Sorry about the unanticipated hiatus. The usual end of the semester crunch, well, crunched a couple of weeks ago. After that, I was working on some administrative stuff, the details of which probably would bore you. Suffice it to say that I’m back in blogging action, and happy to be here.
My friend Colleen alerted me to this Time magazine article, which riffs off of a piece published a few days earlier in Vanity Fair: “James Frey Gets a Bright, Shiny Apology from Oprah.” The title pretty much tells you all you need to know. Talk show host Oprah Winfrey said two little words — “I’m sorry” — to author James Frey, three years after flambeeing him publicly on The Oprah Winfrey Show.
Some quick back story, for those of you who may have missed it. In September 2005, Winfrey selected Frey’s harrowing memoir of drug addiction and recovery, A Million Little Pieces, for Oprah’s Book Club. Sales immediately spiked, as they always do when Winfrey gives a book her seal of approval. There was just one little problem with A Million Little Pieces: it was a fabrication, or at least partly so, as The Smoking Gun reported in early January, 2006. Winfrey initially defended the book and its author, but eventually she made an about-face. She invited Frey back onto Oprah along with his editor, Nan Talese, and confronted the author about his having lied.
“Confronted” may be too tepid a word. I don’t know about you, but sometimes I get embarrassed for people who totally go down in flames on TV. That’s pretty much how I felt on January 26, 2006, as I watched Winfrey rake Frey over the coals for 60 excruciating minutes.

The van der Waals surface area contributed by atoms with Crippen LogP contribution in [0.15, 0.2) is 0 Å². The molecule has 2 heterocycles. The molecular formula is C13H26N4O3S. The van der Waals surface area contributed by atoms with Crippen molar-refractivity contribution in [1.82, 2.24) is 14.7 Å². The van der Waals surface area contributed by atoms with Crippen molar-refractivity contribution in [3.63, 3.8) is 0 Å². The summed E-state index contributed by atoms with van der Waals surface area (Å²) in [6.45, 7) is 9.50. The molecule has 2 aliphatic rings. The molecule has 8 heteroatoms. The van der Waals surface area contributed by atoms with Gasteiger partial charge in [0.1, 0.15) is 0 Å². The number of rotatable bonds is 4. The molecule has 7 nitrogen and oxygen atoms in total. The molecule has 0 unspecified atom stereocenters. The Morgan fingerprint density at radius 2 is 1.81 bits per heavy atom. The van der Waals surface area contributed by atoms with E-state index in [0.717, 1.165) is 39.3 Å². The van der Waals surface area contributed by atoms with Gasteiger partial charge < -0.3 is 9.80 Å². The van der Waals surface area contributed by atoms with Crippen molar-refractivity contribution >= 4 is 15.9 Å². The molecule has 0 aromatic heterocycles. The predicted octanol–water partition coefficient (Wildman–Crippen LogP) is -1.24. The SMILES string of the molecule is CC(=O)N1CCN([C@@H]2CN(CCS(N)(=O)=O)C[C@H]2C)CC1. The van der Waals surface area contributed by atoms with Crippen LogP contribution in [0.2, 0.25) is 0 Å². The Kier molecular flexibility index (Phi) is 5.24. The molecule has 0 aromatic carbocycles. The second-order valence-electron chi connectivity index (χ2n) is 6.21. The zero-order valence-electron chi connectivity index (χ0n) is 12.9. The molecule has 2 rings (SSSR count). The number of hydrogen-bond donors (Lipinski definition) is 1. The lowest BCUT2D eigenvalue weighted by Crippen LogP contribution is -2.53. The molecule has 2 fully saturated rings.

When author Jonathan Franzen dissed Oprah back in the fall of 2002, after Winfrey had selected his wonderful novel, The Corrections, for the book club, she just canceled his invitation to the show and that was the end of it. When asked years later about the whole Franzen brouhaha, Winfrey replied by saying that Franzen “was not even a blip on the radar screen of my life.” Ouch.
But Frey, it seems, is the blip who doesn’t ever quite disappear from Winfrey’s radar screen. Why is she only now beginning to let go of Frey and his mendacity?
There’s something profoundly anthropological about the Frey controversy. It is as if Frey’s lies fundamentally breached the book club’s cosmic order. To repair the damage, high priestess Winfrey needed to sacrifice or cast out the offending party, which of course she did. Homeostasis only would be restored in the community years later, after Frey was redeemed through a kind of purification ritual. Okay, so it was in Vanity Fair, but you get the point. (Would that he appeared for a third time on The Oprah Winfrey Show!)
What all this suggests to me is that Oprah Winfrey hasn’t just produced a talk show, a book club, a magazine, or even a brand name. Around her there has arisen a unique system of valuation, a distinctive array of artifacts, and a discernible set of practices and social identifications. In other words, what she’s produced is a bona fide culture.
The term “cultural producer” often is used to describe pretty much anyone who makes stuff — which is to say, it’s an awfully overapplied term in the age of blogs, YouTube, and more. What the whole Frey fiasco shows us is that Wifrey is one of the few entities who genuinely deserves the name.
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